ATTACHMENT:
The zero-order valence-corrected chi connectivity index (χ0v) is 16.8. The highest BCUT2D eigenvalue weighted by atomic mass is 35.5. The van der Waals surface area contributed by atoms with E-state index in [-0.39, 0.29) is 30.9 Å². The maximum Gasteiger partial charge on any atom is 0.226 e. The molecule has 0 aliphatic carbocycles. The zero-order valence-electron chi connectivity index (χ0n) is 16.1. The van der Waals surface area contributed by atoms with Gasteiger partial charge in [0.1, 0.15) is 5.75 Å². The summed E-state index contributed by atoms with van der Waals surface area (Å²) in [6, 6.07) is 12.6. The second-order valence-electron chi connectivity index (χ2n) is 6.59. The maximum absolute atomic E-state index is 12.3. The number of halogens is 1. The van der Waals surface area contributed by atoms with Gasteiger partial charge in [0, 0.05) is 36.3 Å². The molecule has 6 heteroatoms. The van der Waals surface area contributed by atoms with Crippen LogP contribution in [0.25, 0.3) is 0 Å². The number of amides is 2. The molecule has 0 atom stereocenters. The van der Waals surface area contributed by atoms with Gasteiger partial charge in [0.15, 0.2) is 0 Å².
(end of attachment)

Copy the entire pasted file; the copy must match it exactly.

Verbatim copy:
The zero-order valence-corrected chi connectivity index (χ0v) is 16.8. The highest BCUT2D eigenvalue weighted by atomic mass is 35.5. The van der Waals surface area contributed by atoms with E-state index in [-0.39, 0.29) is 30.9 Å². The maximum Gasteiger partial charge on any atom is 0.226 e. The molecule has 0 aliphatic carbocycles. The zero-order valence-electron chi connectivity index (χ0n) is 16.1. The van der Waals surface area contributed by atoms with Gasteiger partial charge in [0.1, 0.15) is 5.75 Å². The summed E-state index contributed by atoms with van der Waals surface area (Å²) in [6, 6.07) is 12.6. The second-order valence-electron chi connectivity index (χ2n) is 6.59. The maximum absolute atomic E-state index is 12.3. The number of halogens is 1. The van der Waals surface area contributed by atoms with Gasteiger partial charge in [0, 0.05) is 36.3 Å². The molecule has 6 heteroatoms. The van der Waals surface area contributed by atoms with Crippen LogP contribution in [0.25, 0.3) is 0 Å². The number of amides is 2. The molecule has 0 atom stereocenters. The van der Waals surface area contributed by atoms with Gasteiger partial charge in [0.15, 0.2) is 0 Å².